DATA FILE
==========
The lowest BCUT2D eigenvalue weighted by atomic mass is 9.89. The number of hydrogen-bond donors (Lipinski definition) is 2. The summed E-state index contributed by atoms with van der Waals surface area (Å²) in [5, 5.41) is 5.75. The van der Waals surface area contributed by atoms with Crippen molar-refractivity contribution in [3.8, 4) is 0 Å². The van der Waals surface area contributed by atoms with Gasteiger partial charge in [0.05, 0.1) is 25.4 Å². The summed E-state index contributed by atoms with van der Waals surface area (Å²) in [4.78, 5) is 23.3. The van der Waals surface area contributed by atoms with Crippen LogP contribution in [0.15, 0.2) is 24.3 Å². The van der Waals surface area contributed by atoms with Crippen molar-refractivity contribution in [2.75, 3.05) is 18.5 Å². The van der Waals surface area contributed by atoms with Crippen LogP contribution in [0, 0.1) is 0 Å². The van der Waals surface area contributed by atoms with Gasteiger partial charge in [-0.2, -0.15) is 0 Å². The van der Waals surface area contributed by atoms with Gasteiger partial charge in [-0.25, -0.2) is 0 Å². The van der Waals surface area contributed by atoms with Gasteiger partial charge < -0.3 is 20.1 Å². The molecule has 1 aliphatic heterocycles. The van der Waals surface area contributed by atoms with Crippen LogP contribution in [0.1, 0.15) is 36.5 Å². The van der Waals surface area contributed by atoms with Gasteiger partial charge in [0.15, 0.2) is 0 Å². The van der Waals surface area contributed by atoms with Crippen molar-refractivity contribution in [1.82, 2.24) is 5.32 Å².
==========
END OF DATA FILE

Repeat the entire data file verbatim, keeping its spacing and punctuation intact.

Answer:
The lowest BCUT2D eigenvalue weighted by atomic mass is 9.89. The number of hydrogen-bond donors (Lipinski definition) is 2. The summed E-state index contributed by atoms with van der Waals surface area (Å²) in [5, 5.41) is 5.75. The van der Waals surface area contributed by atoms with Crippen molar-refractivity contribution in [3.8, 4) is 0 Å². The van der Waals surface area contributed by atoms with Gasteiger partial charge in [0.05, 0.1) is 25.4 Å². The summed E-state index contributed by atoms with van der Waals surface area (Å²) in [4.78, 5) is 23.3. The van der Waals surface area contributed by atoms with Crippen LogP contribution in [0.15, 0.2) is 24.3 Å². The van der Waals surface area contributed by atoms with Crippen molar-refractivity contribution in [2.75, 3.05) is 18.5 Å². The van der Waals surface area contributed by atoms with Crippen LogP contribution in [0, 0.1) is 0 Å². The van der Waals surface area contributed by atoms with Gasteiger partial charge in [-0.2, -0.15) is 0 Å². The van der Waals surface area contributed by atoms with Gasteiger partial charge in [-0.25, -0.2) is 0 Å². The van der Waals surface area contributed by atoms with Gasteiger partial charge < -0.3 is 20.1 Å². The molecule has 1 aliphatic heterocycles. The van der Waals surface area contributed by atoms with Crippen LogP contribution in [0.1, 0.15) is 36.5 Å². The van der Waals surface area contributed by atoms with Gasteiger partial charge in [0.15, 0.2) is 0 Å². The van der Waals surface area contributed by atoms with Crippen molar-refractivity contribution in [1.82, 2.24) is 5.32 Å².